27 Section 2.3 Elements and Compounds
OBJECTIVES: Explain the differences between an element and a compound.

28 Density Density: An Important Property of Matter
The density of a sample of matter is…the quantity of mass of that substance that occupies one unit of vol.; density is a constant ratio of mass to volume Formula for density: D = m/V Density Can Be Used To Identify Substances The units for density are always mass / volume units. We will most often use the units: g/mL  for fluids (liquids and gases) g/cm3  for solids

29 Example 1: A piece of lead (Pb) has a mass of 22
Example 1: A piece of lead (Pb) has a mass of 22.7 g and occupies a volume of 2.00 cm3. What is the density of Pb? Example 2: A piece of lead (Pb) takes up cm3 of space. Use your answer from Example 1 to find the mass of the Pb piece. Example 3: A piece of lead (Pb) has a mass of 1544 g. Use your answer from Example 1 to find the volume of the piece of Pb.

30 Section 2.3 Elements and Compounds
OBJECTIVES: Distinguish between a substance and a mixture.

31 Section 2.3 Elements and Compounds
OBJECTIVES: Identify the chemical symbols of elements, and name elements given their symbols.

32 Substances are either:
a) elements, or b) compounds

33 Substances: element or compound
Elements- simplest kind of matter cannot be broken down any simpler and still have properties of that element! all one kind of atom. Compounds are substances that can be broken down only by chemical methods when broken down, the pieces have completely different properties than the original compound. made of two or more atoms, chemically combined (not just a physical blend!)

34 Compound vs. Mixture Compound Mixture Made of one kind of material
Made of more than one kind of material Made by a chemical change physical change Definite composition Variable

35 Which is it?

36 Elements vs. Compounds Compounds can be broken down into simpler substances by chemical means, but elements cannot. A “chemical change” is a change that produces matter with a different composition than the original matter.

37 Chemical Change A change in which one or more substances are converted into different substances. Heat and light are often evidence of a chemical change.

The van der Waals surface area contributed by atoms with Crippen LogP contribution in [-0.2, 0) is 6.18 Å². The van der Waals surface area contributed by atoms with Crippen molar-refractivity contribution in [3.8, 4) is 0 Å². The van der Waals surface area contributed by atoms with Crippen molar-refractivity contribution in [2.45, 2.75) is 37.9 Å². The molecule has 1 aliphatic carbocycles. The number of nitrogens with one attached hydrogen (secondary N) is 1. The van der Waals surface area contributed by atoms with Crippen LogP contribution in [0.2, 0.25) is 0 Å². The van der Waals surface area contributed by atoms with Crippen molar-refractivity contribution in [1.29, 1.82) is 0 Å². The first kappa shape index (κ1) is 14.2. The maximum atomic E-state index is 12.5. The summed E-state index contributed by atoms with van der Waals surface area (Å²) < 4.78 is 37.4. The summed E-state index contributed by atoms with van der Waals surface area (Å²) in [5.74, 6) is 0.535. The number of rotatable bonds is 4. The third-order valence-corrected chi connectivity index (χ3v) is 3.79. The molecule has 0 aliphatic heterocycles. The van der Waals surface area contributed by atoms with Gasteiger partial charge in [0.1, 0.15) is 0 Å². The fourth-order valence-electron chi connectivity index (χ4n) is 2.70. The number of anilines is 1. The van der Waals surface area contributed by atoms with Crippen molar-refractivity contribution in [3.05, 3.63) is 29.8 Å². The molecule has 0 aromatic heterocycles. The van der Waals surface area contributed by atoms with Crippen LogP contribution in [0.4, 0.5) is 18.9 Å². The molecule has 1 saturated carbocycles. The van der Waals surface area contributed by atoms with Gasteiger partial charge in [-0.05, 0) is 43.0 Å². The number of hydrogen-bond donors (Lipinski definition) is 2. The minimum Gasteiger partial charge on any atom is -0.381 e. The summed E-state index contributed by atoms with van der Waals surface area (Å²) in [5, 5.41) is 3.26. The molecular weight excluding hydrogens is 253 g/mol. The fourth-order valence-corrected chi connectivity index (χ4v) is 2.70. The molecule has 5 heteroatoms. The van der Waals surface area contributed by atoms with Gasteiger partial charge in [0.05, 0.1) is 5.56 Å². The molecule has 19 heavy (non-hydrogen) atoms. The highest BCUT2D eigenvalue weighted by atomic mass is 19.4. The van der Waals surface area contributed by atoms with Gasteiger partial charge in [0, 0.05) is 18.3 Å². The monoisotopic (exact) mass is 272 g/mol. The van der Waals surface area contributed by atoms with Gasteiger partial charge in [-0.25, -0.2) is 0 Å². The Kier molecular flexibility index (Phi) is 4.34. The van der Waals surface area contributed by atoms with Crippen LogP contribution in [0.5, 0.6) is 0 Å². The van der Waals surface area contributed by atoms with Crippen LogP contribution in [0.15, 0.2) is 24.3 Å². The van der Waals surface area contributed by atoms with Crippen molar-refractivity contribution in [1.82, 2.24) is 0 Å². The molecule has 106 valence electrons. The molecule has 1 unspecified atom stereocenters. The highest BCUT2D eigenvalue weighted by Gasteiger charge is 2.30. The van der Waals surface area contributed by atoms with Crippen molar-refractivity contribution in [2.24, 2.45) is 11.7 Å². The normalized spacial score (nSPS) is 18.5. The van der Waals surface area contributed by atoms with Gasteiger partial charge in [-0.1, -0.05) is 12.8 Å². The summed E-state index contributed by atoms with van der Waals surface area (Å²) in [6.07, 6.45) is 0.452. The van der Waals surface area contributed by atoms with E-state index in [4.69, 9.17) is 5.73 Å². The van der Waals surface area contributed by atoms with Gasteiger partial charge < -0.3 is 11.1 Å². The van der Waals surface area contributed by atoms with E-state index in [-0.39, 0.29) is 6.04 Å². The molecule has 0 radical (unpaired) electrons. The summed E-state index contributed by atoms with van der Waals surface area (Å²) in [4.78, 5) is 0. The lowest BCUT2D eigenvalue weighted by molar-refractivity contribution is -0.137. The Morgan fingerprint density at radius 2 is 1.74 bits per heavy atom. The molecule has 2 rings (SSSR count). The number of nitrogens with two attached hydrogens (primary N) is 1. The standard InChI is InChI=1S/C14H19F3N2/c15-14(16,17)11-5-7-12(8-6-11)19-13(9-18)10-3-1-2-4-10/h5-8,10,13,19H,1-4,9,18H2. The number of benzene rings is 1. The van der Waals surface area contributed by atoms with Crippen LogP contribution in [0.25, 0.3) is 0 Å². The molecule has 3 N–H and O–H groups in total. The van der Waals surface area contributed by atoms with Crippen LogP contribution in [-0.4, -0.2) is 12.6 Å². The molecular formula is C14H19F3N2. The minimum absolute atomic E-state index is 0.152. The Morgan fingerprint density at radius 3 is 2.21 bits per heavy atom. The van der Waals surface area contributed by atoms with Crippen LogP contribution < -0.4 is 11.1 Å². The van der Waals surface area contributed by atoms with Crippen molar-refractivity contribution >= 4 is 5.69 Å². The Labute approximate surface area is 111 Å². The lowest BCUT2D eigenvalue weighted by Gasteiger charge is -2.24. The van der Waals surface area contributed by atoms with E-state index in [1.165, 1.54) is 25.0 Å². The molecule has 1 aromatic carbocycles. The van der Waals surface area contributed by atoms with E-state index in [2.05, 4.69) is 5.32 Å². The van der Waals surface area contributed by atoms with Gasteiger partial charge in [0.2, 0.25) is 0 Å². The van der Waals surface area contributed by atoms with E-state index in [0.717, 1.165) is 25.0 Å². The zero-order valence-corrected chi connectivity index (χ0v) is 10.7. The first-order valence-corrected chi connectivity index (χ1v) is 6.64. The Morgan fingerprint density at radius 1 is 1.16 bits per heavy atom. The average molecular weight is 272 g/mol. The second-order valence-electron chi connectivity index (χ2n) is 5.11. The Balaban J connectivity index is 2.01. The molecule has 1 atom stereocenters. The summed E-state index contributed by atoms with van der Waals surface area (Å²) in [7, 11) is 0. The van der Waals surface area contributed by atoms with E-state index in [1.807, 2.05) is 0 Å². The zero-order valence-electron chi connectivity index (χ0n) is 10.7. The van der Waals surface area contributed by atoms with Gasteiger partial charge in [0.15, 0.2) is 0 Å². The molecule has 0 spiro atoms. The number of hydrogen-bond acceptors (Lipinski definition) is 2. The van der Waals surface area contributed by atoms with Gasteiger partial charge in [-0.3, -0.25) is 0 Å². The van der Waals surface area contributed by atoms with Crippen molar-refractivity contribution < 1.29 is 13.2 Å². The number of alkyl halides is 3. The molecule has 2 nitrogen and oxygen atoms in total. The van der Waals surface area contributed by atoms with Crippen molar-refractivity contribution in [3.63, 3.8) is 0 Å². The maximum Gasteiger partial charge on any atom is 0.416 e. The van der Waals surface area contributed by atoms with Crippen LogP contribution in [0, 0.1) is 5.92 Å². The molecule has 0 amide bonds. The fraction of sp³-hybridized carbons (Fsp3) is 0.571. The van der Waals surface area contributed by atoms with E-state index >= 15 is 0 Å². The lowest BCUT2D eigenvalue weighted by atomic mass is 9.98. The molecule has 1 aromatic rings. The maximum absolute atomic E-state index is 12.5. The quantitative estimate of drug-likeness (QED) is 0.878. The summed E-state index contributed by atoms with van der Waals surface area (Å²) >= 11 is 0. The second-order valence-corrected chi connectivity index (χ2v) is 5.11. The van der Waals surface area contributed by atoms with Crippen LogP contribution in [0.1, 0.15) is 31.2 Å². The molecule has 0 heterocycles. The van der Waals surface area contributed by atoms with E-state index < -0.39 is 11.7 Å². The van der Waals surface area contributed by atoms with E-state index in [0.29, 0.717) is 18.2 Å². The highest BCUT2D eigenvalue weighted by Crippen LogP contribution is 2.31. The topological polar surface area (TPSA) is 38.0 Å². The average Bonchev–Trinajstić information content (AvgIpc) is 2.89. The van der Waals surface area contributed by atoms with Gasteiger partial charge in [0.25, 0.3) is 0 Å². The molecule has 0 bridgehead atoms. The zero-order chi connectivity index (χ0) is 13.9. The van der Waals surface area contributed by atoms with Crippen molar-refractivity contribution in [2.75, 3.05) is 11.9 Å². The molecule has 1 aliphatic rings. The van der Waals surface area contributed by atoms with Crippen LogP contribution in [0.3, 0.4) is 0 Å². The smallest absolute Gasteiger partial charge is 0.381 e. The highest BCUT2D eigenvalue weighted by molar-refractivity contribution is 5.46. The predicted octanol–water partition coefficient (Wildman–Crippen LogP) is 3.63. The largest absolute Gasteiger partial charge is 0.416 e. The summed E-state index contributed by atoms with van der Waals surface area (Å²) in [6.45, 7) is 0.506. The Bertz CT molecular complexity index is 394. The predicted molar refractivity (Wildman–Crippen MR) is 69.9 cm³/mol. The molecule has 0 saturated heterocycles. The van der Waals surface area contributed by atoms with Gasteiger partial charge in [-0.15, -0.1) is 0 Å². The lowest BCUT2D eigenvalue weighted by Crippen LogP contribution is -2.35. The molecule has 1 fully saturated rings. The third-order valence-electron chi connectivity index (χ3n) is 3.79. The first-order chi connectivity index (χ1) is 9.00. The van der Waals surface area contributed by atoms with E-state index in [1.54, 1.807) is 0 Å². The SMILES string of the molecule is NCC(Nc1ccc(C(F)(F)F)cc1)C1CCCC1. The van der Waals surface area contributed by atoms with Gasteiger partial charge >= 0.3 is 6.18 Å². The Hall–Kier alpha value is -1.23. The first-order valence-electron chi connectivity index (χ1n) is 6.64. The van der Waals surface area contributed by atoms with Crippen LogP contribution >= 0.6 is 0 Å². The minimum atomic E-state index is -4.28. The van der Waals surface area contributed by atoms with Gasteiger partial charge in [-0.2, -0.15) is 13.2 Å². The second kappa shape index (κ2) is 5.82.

38 Properties of Compounds
Quite different properties than their component elements. Due to a CHEMICAL CHANGE, the resulting compound has new and different properties: Table sugar – carbon, hydrogen, oxygen Sodium chloride – sodium, chlorine Water – hydrogen, oxygen

39 Classification of Matter

40 Symbols & Formulas Currently, there are 117 elements
Elements have a 1 or two letter symbol, and compounds have a formula. An element’s first letter always capitalized; if there is a second letter, it is written lowercase: B, Ba, C, Ca, H, He Some names come from Latin or other languages

41 Section 2.4 Chemical Reactions
OBJECTIVES: Describe what happens during a chemical change.

42 Section 2.4 Chemical Reactions
OBJECTIVES: Identify four possible clues that a chemical change has taken place.

43 Chemical Changes The ability of a substance to undergo a specific chemical change is called a chemical property. iron plus oxygen forms rust, so the ability to rust is a chemical property of iron During a chemical change (also called chemical reaction), the composition of matter always changes.

44 Chemical Reactions are…
When one or more substances are changed into new substances. Reactants- the material you start with Products- what you make The products will have NEW PROPERTIES different from the reactants you started with Arrow points from the reactants to the new products

45 Recognizing Chemical Changes
Energy is absorbed or released (temperature changes hotter or colder) Endothermic a process that absorbs heat from the surroundings Exothermic a process that releases heat to it surroundings 2) Color changes 3) production (bubbling, fizzing, or odor change; smoke) 4) formation of a precipitate - a solid that separates from solution (won’t dissolve) 5) Irreversibility - not easily reversed But, there are examples of these that are not chemical – boiling water bubbles, etc.

46 Activation Energy As a rule , chemical reactions need a slight “push” to get started. This “push” is called activation energy. It’s the minimum energy needed to start a reaction.

47 End of Chapter 2 Matter and Change

Download ppt "Chapter 2 “Matter and Change”"

Similar presentations

Ads by Google